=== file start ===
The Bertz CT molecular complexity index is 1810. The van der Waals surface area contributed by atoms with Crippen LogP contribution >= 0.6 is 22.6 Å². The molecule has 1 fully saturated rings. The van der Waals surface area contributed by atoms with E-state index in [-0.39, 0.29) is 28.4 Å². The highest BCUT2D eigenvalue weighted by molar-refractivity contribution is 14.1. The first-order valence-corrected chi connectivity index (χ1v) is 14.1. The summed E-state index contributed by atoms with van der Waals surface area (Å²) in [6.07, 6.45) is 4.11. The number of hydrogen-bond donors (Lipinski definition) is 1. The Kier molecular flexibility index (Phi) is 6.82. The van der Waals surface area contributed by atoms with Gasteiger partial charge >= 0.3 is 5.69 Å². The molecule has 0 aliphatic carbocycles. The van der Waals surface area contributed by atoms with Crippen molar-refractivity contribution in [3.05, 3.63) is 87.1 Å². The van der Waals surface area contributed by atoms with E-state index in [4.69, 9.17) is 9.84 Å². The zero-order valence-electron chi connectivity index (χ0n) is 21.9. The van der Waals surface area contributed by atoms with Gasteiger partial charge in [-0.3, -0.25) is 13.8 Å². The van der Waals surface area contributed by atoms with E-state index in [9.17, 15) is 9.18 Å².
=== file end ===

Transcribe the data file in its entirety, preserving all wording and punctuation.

The Bertz CT molecular complexity index is 1810. The van der Waals surface area contributed by atoms with Crippen LogP contribution >= 0.6 is 22.6 Å². The molecule has 1 fully saturated rings. The van der Waals surface area contributed by atoms with E-state index in [-0.39, 0.29) is 28.4 Å². The highest BCUT2D eigenvalue weighted by molar-refractivity contribution is 14.1. The first-order valence-corrected chi connectivity index (χ1v) is 14.1. The summed E-state index contributed by atoms with van der Waals surface area (Å²) in [6.07, 6.45) is 4.11. The number of hydrogen-bond donors (Lipinski definition) is 1. The Kier molecular flexibility index (Phi) is 6.82. The van der Waals surface area contributed by atoms with Gasteiger partial charge >= 0.3 is 5.69 Å². The molecule has 0 aliphatic carbocycles. The van der Waals surface area contributed by atoms with Crippen molar-refractivity contribution in [3.05, 3.63) is 87.1 Å². The van der Waals surface area contributed by atoms with E-state index in [4.69, 9.17) is 9.84 Å². The zero-order valence-electron chi connectivity index (χ0n) is 21.9. The van der Waals surface area contributed by atoms with Gasteiger partial charge in [-0.3, -0.25) is 13.8 Å². The van der Waals surface area contributed by atoms with E-state index in [9.17, 15) is 9.18 Å².